Fermin Mata Jr.
We were united in our resolve that happiness and pursuing what we love together is more important than any job.
My wife Lauren and I have always considered “leaning in” to be a team decision. This thread started early in our relationship, and has weaved through countless experiences over the past several years.
Lauren’s career began with a bachelors degree in music industry. After graduating, she set out on a career that combined her love of creativity with business practicality. She split her 12-hour days between working at a coffee shop and interning at a small Bay Area record label; after that, she left for a position at a successful music merchandise company. This is where we first met.
After a short courtship, we were engaged. Within weeks of our engagement, Lauren and 30 other employees were laid off. It was a shocking and demoralizing blow during a time that was supposed to be a very happy one in our lives. We attributed her job loss to forces outside our control, but it was hard for Lauren not to feel rejected. All of the pride of securing her first “real” job turned to pessimism about the future. Lauren was keenly aware that obtaining experience was key to future employment. Losing the opportunity to gain this experience from the onset was depressing. But I saw the situation differently; it was easy for me to be positive about Lauren’s future because I was her biggest fan. I believed with her character and her intelligence, success would always be around the corner.
So we leaned in and got married. Career opportunities continued to diminish as we experienced a huge economic down cycle. Even still, Lauren was able to easily find temporary work. I saw this as further proof that the only thing slowing her down was the unfortunate timing of a budding career under highly unusual circumstances.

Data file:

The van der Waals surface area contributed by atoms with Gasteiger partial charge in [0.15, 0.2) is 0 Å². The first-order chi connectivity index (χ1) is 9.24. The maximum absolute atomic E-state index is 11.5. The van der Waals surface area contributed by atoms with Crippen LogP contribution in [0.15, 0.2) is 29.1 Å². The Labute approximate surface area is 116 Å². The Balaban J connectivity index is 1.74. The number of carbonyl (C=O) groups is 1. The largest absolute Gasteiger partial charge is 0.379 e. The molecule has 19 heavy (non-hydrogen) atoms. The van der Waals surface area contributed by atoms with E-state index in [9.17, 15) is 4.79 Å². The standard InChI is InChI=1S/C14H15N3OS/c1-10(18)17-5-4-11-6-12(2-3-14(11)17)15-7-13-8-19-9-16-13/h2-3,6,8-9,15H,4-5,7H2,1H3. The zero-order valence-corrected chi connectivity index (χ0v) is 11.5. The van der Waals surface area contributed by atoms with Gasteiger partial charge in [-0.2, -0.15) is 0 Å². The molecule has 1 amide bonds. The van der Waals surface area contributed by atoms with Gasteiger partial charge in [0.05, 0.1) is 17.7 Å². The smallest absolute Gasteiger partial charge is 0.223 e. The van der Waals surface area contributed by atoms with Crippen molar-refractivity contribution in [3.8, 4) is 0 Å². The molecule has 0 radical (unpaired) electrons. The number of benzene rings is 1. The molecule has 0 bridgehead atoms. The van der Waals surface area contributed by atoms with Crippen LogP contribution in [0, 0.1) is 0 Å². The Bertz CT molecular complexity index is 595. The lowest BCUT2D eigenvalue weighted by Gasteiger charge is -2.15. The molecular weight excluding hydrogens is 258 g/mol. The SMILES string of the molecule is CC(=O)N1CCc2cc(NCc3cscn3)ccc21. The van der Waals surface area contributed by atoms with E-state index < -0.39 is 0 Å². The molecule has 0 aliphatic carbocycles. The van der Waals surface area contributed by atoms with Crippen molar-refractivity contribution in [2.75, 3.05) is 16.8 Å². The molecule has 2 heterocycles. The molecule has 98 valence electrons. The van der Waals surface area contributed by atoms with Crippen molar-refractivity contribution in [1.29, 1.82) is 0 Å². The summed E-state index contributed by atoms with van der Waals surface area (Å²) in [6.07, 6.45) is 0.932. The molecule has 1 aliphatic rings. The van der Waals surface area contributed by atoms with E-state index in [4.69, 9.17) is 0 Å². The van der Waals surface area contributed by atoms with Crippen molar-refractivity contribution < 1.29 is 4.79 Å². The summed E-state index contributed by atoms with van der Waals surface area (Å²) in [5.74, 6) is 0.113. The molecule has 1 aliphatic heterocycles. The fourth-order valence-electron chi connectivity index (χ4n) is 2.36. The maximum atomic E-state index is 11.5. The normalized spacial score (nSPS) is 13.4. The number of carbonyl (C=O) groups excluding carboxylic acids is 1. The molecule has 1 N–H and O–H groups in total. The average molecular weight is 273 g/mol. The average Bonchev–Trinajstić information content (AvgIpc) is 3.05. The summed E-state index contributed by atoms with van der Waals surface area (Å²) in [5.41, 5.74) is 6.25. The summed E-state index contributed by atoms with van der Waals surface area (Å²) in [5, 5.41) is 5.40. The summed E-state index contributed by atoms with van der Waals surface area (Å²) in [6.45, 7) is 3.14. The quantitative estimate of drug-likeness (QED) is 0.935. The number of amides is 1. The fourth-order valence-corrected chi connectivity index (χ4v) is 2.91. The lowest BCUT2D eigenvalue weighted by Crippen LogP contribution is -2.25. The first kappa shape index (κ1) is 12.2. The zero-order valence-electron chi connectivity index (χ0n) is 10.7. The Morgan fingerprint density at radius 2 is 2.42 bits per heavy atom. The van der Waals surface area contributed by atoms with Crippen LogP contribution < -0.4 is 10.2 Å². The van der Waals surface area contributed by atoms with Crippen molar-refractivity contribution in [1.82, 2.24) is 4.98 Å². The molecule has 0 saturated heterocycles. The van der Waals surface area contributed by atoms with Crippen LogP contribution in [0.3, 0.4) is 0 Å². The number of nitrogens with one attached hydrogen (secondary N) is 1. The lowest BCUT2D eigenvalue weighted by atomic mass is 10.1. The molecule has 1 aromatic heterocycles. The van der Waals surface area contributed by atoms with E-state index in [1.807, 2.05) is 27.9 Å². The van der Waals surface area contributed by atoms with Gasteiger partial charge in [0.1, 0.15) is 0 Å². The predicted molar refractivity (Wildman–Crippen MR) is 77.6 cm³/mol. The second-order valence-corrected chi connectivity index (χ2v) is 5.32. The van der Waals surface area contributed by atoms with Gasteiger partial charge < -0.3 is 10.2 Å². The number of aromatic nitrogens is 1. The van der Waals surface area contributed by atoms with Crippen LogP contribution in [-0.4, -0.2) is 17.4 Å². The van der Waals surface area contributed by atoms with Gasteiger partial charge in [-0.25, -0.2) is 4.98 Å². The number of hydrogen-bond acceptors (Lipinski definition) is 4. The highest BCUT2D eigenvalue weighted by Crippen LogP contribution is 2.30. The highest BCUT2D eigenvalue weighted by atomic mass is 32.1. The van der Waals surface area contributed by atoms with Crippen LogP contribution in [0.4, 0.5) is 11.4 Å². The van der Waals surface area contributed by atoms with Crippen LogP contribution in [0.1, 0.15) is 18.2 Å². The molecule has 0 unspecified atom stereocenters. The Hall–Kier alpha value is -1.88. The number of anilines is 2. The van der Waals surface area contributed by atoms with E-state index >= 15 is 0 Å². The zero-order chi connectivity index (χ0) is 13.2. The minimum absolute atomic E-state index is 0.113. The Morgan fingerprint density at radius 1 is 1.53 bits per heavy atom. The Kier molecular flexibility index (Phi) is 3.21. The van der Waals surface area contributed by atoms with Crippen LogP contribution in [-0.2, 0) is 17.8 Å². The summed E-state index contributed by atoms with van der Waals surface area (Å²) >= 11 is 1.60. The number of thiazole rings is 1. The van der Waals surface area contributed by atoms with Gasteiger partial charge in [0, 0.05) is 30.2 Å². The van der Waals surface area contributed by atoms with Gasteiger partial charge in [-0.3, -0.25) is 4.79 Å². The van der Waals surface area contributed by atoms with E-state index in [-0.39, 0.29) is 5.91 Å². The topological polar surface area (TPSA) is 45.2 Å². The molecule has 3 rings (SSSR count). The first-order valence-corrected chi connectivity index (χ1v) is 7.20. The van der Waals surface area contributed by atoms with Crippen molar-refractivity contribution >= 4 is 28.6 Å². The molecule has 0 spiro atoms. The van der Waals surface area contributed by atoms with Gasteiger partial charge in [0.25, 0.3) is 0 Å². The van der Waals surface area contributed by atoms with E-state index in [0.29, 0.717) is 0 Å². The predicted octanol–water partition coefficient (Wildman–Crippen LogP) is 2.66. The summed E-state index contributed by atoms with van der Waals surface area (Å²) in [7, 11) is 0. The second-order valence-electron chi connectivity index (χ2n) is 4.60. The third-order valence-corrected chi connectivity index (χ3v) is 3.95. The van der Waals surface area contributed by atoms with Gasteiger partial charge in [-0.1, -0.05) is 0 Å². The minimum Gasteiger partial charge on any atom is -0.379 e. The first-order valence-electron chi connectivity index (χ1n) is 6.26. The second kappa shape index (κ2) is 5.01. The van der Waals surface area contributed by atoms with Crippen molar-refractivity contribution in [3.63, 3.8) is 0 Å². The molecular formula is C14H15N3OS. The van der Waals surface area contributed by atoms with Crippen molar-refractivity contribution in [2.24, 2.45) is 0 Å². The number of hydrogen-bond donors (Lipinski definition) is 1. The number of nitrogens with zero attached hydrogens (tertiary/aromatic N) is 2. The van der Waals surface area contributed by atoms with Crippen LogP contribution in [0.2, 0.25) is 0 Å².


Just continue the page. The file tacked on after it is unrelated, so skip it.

By 2008, Lauren had a regular temp job and was taking art classes to reconnect with the creativity she once enjoyed as a youth. I was in a grueling position at a company where rounds of layoffs left me short handed. The CEO requested that I move to Los Angeles to manage a team. Since Lauren’s career was still in flux, we decided to take the opportunity and we were excited to have a new beginning. In fact, after I told my boss that my wife was looking for work and mentioned her various talents, she was soon teaming up with me on creative projects. She quickly learned the company’s processes as well as the software and became the manager of the entire licensing catalog of creative assets. Despite our work success, we were homesick for the people and life we had in the Bay Area. So we leaned in again and returned to Oakland.
Upon our return, we moved into a converted garage in my mother-law’s house. With no jobs and a little money saved up, we began a new chapter. Lauren got a job as a museum technician and assistant to the owner at a prominent Oakland bike shop. I decided to start my own business. Slowly we made headway. I was able to leverage my relationships, skills and experience to get my business off the ground and Lauren secured a position at a successful boutique home décor company in Sausalito, California.
We now reside in the live/work loft where I run my own business. Lauren has been creative services manager, color specialist and producer at Serena & Lily for two and a half years. We are both happy with the recent turn of events.
Throughout all of this, however, we have been united in our resolve that happiness and pursuing what we love together is more important than any job. For us, that is the ultimate way to lean in.
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